Maybe I could have reached my audience on a completely new level if I’d appealed to their OTHER interests – what kind of music they like, whether they love heels or flats, the type of cocktail they crave on a Friday night after a long week, their dream car, favorite book, hobby or actor, what color nail polish they prefer, if they like to wear false eyelashes. In creating a buyer “persona,” potential customers have more to relate to than just a pretty handbag. A focus on content that builds upon an experience will always carry more weight because the customer can see how the product will fit into their lives.

Courtesy of www.macalawright.com

Courtesy of www.macalawright.com

These are ways to connect, to really get to know your consumers on a more personal level. Because if you know your customer, you can create products more specific to their tastes and that’s how you convert a one-time buyer into a lifetime fan.

See A Need, Fill A Need

Yes, I stole the title from the movie “Robots.”  But I just credited them, so we’re good.  It’s a powerful statement, one that begs a question…

Are people going to pay for your idea or service?

This is the very first question you need to ask yourself as an entrepreneur.  And answer it honestly because if you don’t, you’re going to spend a lot of money chasing down market share that you will never be able to capture.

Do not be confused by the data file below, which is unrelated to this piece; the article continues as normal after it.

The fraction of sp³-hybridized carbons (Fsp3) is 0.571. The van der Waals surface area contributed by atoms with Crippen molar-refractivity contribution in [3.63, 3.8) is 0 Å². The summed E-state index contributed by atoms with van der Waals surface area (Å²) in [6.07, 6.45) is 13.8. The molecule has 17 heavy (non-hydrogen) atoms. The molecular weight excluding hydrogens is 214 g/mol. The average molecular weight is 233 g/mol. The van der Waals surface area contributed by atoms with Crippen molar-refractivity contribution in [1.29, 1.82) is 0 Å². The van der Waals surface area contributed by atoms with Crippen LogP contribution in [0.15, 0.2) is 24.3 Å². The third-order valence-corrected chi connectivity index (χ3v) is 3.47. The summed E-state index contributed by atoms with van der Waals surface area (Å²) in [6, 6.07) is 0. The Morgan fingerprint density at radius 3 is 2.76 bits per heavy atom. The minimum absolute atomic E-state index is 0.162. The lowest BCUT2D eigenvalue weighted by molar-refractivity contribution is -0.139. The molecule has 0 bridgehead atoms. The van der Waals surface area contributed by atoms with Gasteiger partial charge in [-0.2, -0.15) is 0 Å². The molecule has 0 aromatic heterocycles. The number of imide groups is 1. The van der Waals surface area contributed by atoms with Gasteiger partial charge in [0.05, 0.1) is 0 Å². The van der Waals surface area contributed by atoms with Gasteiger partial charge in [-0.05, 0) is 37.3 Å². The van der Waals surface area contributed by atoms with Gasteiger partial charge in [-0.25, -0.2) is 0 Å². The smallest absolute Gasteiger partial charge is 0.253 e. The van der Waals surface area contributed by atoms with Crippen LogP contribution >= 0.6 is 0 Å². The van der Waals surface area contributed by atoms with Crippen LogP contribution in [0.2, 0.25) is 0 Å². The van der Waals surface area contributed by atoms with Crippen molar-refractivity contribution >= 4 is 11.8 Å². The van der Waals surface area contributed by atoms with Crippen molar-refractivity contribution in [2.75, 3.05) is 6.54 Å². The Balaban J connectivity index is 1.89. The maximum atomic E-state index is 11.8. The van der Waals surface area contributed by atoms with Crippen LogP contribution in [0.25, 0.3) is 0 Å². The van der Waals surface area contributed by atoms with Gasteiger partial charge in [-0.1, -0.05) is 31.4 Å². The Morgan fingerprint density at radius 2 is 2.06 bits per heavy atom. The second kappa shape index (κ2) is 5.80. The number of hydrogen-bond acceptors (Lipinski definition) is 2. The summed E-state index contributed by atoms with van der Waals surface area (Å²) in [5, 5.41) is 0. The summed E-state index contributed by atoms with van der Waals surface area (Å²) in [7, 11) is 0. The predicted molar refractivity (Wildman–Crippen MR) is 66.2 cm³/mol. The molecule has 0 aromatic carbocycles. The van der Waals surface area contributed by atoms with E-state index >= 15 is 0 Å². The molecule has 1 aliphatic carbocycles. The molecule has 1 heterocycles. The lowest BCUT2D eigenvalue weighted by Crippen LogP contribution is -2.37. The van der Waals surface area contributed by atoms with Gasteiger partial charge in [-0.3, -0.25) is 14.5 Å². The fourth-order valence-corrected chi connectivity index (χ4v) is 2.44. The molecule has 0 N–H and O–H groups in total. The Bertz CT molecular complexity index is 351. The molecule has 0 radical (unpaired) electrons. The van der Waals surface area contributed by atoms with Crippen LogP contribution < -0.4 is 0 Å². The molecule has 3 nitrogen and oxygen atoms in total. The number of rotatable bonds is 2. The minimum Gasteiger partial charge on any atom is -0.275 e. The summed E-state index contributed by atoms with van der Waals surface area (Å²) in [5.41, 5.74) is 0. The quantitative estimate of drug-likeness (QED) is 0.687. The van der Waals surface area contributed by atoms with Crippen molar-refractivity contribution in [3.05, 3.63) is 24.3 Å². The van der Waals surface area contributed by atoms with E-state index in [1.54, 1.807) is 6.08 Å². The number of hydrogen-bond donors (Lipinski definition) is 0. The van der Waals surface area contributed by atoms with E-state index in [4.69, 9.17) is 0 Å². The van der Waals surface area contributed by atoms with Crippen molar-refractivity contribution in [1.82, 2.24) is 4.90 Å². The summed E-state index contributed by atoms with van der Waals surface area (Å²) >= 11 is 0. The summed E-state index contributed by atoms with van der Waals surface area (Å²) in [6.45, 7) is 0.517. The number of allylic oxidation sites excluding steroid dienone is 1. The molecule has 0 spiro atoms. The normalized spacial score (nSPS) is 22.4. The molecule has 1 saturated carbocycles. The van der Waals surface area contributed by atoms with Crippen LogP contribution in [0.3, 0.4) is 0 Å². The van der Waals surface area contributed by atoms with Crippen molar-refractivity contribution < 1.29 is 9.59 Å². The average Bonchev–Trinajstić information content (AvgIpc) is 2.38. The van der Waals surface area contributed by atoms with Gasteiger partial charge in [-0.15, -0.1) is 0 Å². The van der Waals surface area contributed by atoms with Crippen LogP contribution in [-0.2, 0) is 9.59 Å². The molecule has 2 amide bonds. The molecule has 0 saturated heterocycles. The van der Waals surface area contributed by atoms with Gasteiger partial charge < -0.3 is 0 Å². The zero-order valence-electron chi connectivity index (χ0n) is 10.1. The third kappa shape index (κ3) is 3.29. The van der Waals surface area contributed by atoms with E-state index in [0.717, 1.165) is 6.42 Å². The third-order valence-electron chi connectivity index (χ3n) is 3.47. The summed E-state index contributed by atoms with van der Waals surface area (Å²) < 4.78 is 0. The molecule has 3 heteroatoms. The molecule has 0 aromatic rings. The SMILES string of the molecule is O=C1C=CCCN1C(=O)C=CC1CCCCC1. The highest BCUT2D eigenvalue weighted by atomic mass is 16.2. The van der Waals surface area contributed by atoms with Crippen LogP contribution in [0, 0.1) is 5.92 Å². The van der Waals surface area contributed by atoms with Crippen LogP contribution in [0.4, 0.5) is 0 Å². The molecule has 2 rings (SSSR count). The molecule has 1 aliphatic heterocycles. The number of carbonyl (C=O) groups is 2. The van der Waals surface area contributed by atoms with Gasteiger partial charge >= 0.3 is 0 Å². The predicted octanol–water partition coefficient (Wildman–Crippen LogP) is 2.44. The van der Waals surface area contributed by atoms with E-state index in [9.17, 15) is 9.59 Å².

Something needs to set your offering apart from the rest, otherwise it will become noise.  And people tune out noise.

When my best friend and I created our first handbag collection, we foolishly thought high quality leathers and hardware in vibrant colors would set us apart.  And if that didn’t do it, we always had our little “story” to fall back on.  Krina handbags were designed for the “thinking” woman.  So we included a penny hidden in the lining of each bag.  It was our cute little thing.  Guess what?  Nobody cared.  We loved that design element but it didn’t sell the bags.  It was different, but alas, not different enough.

Ever hear of the Butler bag?  I wasn’t a fan, because the styles didn’t do much for me. Plus, I’m too much of a handbag snob to carry a non-designer bag.  But the utility is what captured the hearts of women everywhere, proof positive that a large chunk of my target market was more concerned with function than fashion. My pennies couldn’t hold up to Jen Groover’s clever way of compartmentalizing life into a structurally-sound handbag.


Courtesy of www.butlerbag.com